Monday, February 03, 2020

old and infirm

I've had my cell phone, a Samsung Galaxy S4, since 2013, when I bought it at a brightly lit store in the tiny town of Hayang-eup, right next to Daegu. Hayang is where I was living at the time, seeing as I was working at Daegu Catholic University. I recall some of the store staffers being pretty obnoxious: one dude in particular kept staring at me and snickering uncontrollably, which made me wish for a medieval mace with which to stove in his stupid fucking skull. Anyway, that asshole notwithstanding, my phone has proved to be pretty tough and reliable over the years: it survived my 2017 Seoul-Busan walk with a cracked screen (which got replaced for a pretty penny), and it only recently survived a second and longer walk—this time from Incheon to Busan—that happened only a few months ago.

My phone is nearly seven years old, now, and it's finally showing its age. You know how, for a lot of oldsters, the hearing is one of the first things to go? Well, starting sometime in November, my phone hasn't been transmitting my voice very well whenever someone calls me: it's not "hearing" me when I talk. As a result, I get a lot of "I can't hear you, Kevin!"s from the person on the other end of the line. My ex-boss (and soon-to-be actual boss again) crabbily suggested that I whack the phone on something. The percussive maintenance helped only to a certain extent, and then over the past couple of weeks, things kept getting worse. Now, when people call me, they can't hear me at all. It's very frustrating.

So today, I took my phone in to the Samsung service center up the street. The staffer assigned to my problem was very friendly, complimenting my Korean and clearly explaining what he thought the problem might be. On that first visit today, he said that he suspected the phone needed a new part related to its microphone, but given the phone's age, he'd have to order the part, which wouldn't arrive until 5:30 p.m. the same day. So he closed my phone up and charged me nothing, and he told me to come back around 5:30 p.m. to see about getting the phone repaired with the ordered part.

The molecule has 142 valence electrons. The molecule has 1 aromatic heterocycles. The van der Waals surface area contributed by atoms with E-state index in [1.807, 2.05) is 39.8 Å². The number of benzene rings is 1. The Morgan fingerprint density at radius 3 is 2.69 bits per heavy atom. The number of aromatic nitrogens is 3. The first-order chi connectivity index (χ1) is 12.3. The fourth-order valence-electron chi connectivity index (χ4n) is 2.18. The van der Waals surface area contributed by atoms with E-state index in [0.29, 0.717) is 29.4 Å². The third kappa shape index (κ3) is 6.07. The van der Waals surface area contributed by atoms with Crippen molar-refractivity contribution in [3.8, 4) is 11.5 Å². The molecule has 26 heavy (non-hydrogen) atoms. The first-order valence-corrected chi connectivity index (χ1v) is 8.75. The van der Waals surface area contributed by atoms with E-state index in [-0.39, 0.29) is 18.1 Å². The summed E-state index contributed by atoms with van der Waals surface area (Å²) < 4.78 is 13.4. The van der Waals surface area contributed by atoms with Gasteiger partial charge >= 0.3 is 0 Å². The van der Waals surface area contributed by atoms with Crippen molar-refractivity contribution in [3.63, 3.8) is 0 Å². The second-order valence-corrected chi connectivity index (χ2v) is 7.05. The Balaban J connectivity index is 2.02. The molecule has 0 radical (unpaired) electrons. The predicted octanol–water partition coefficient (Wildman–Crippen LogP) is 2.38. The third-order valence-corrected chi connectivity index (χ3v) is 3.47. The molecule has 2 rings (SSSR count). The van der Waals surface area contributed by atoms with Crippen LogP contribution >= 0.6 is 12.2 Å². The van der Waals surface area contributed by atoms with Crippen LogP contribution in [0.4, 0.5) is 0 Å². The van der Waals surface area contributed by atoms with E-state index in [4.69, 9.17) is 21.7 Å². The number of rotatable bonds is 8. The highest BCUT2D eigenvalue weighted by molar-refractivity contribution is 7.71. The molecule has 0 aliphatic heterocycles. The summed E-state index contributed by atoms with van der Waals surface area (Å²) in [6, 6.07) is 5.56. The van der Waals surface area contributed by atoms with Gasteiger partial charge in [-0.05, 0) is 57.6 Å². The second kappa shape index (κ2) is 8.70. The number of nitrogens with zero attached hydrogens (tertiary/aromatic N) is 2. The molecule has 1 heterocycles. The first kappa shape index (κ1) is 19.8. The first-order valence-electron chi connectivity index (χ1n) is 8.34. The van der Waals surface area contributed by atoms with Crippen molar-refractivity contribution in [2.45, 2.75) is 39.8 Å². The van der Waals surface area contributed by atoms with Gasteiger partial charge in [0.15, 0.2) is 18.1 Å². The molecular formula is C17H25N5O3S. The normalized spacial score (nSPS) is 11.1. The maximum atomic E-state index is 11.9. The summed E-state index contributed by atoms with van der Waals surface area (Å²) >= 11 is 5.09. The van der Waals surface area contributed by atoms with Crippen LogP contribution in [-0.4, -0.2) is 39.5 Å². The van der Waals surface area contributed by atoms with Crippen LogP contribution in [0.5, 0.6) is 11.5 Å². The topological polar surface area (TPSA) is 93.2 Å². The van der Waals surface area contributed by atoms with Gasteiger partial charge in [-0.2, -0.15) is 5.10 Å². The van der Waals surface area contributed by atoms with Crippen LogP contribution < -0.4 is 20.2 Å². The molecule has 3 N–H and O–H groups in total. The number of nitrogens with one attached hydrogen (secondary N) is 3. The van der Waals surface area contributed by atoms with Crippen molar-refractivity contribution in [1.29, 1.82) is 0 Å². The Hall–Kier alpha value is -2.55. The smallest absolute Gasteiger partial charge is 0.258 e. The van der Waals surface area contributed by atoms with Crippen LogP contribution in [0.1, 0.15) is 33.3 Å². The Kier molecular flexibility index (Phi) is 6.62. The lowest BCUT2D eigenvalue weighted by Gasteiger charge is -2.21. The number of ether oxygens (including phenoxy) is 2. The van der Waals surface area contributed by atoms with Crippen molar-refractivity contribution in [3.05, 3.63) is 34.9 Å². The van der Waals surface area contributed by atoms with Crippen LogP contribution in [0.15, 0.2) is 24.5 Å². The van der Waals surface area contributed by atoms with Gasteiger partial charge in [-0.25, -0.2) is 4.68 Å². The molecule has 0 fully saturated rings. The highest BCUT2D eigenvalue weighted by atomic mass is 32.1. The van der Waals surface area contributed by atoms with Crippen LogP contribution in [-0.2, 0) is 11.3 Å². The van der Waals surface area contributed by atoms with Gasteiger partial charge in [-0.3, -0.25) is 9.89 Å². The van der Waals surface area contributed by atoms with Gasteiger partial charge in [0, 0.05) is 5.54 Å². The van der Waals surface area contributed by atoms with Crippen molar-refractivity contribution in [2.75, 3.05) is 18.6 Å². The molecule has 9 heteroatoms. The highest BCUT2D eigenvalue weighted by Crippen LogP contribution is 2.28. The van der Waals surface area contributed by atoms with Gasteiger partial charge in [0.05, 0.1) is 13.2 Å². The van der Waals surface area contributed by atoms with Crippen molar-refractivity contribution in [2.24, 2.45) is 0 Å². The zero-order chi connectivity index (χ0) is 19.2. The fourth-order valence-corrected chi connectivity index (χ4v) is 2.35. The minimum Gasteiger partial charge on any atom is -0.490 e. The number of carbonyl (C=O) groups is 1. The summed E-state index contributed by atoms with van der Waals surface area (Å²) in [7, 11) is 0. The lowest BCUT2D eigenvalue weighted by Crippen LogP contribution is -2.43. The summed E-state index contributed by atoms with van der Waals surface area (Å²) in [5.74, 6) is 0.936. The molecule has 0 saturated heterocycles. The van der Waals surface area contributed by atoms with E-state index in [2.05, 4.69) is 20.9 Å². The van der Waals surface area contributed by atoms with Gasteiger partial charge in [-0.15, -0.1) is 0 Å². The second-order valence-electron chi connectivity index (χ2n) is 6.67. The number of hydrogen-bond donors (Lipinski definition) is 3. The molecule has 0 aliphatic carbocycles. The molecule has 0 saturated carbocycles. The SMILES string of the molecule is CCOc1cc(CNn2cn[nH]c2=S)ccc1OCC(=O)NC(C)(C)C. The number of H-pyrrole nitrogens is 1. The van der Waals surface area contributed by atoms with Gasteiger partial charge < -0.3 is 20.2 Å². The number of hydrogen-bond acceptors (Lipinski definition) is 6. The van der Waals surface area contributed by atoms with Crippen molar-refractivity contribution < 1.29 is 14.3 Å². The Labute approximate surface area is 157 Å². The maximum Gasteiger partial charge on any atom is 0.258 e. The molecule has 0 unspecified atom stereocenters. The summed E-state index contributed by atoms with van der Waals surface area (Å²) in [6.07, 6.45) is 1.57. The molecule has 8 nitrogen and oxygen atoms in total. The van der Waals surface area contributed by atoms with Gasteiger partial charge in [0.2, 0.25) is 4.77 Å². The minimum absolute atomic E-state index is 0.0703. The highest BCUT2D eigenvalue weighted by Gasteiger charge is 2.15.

I worked at the office a few hours (announcing to my coworkers that I'd be leaving them for good this coming Wednesday—my transfer has been finalized), then went back to the Samsung center. The guy tried replacing the relevant part and testing the phone, but no dice: as the staffer tested the various circuit pathways, it became clear to him that the damage was much deeper, in the phone's "main board" (I don't know phone-part terminology, but the staffer used the English term "main board" to describe the problem's location). So according to him, I had a choice: I could get the main board replaced for around W150,000, or I could buy a new phone. He personally leaned toward the latter: repairing my phone would only become more difficult over time, given its age and the unavailability of parts. In the meantime, he said, I could try circumventing the microphone problem by either using the phone's speakerphone function or buying an "ear kit," i.e., one of those earbud-microphone combos. I didn't understand why either solution might work (doesn't my voice travel the same pathway no matter what?), but I trusted the staffer enough to take his advice.

After thanking the staffer for his hard work (once again, no charge), I walked over to a local SK Telecom branch and asked about ear kits. Those staffers pointed me to the local HiMart, an electronics store about a block away. I went there, asked an attendant about the ear kit, and ended up buying one for about $15, US. I then texted my once-and-future boss and asked him whether it'd be okay for me to test out the ear kit. He said that'd be fine, so I called, we talked, and... success.

As people and things become older and more infirm, they start to require certain aids to keep functioning properly. For people, that might mean a cane, then a walker, then a regular wheelchair, then an electric wheelchair. For my phone—and for the moment—that means an ear kit. This is the new normal, then: I have to use peripherals to be able to talk on my phone. It's only for a few months, of course: once I've paid down my scholastic debt, one of the first things I plan to do is buy a spanking-new cell phone as well as a nice pair of glasses that I can wear when I'm not wearing my usual contacts. But the glasses are another story.


Charles said...

"Mainboard" is a proper English term, although I'm more used to calling it a "motherboard." It is a bit confusing that an ear kit would work if the problem is in the motherboard, but maybe different circuits are involved?

Kevin Kim said...


I found the ear-kit solution strange, too, but I don't know how cell phones work. (Also, I still haven't tested the speakerphone option that the staffer had suggested.)